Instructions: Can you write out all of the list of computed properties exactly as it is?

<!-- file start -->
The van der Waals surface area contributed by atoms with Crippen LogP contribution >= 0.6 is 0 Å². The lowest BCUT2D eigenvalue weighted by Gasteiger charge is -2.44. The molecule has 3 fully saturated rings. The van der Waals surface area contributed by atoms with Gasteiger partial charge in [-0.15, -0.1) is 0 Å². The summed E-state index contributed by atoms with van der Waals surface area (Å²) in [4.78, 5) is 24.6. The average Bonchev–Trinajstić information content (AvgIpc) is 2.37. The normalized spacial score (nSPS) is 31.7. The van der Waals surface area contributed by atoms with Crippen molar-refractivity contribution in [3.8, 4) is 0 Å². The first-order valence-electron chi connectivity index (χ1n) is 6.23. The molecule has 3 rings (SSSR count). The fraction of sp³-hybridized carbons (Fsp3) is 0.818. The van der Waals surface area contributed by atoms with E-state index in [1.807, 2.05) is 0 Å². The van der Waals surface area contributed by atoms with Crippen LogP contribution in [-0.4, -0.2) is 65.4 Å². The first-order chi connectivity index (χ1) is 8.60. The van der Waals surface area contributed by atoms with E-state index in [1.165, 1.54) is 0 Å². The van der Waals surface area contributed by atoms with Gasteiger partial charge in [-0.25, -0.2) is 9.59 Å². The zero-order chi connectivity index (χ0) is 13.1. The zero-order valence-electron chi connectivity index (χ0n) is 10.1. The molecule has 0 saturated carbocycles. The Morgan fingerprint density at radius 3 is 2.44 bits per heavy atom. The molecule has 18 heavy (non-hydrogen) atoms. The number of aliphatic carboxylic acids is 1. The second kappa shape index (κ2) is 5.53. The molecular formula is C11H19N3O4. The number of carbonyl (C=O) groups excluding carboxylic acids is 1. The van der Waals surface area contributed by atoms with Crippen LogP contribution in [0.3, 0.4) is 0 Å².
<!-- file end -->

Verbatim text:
The van der Waals surface area contributed by atoms with Crippen LogP contribution >= 0.6 is 0 Å². The lowest BCUT2D eigenvalue weighted by Gasteiger charge is -2.44. The molecule has 3 fully saturated rings. The van der Waals surface area contributed by atoms with Gasteiger partial charge in [-0.15, -0.1) is 0 Å². The summed E-state index contributed by atoms with van der Waals surface area (Å²) in [4.78, 5) is 24.6. The average Bonchev–Trinajstić information content (AvgIpc) is 2.37. The normalized spacial score (nSPS) is 31.7. The van der Waals surface area contributed by atoms with Crippen molar-refractivity contribution in [3.8, 4) is 0 Å². The first-order valence-electron chi connectivity index (χ1n) is 6.23. The molecule has 3 rings (SSSR count). The fraction of sp³-hybridized carbons (Fsp3) is 0.818. The van der Waals surface area contributed by atoms with E-state index in [1.807, 2.05) is 0 Å². The van der Waals surface area contributed by atoms with Crippen LogP contribution in [-0.4, -0.2) is 65.4 Å². The first-order chi connectivity index (χ1) is 8.60. The van der Waals surface area contributed by atoms with E-state index in [1.165, 1.54) is 0 Å². The van der Waals surface area contributed by atoms with Gasteiger partial charge in [-0.25, -0.2) is 9.59 Å². The zero-order chi connectivity index (χ0) is 13.1. The zero-order valence-electron chi connectivity index (χ0n) is 10.1. The molecule has 0 saturated carbocycles. The Morgan fingerprint density at radius 3 is 2.44 bits per heavy atom. The molecule has 18 heavy (non-hydrogen) atoms. The number of aliphatic carboxylic acids is 1. The second kappa shape index (κ2) is 5.53. The molecular formula is C11H19N3O4. The number of carbonyl (C=O) groups excluding carboxylic acids is 1. The van der Waals surface area contributed by atoms with Crippen LogP contribution in [0.3, 0.4) is 0 Å².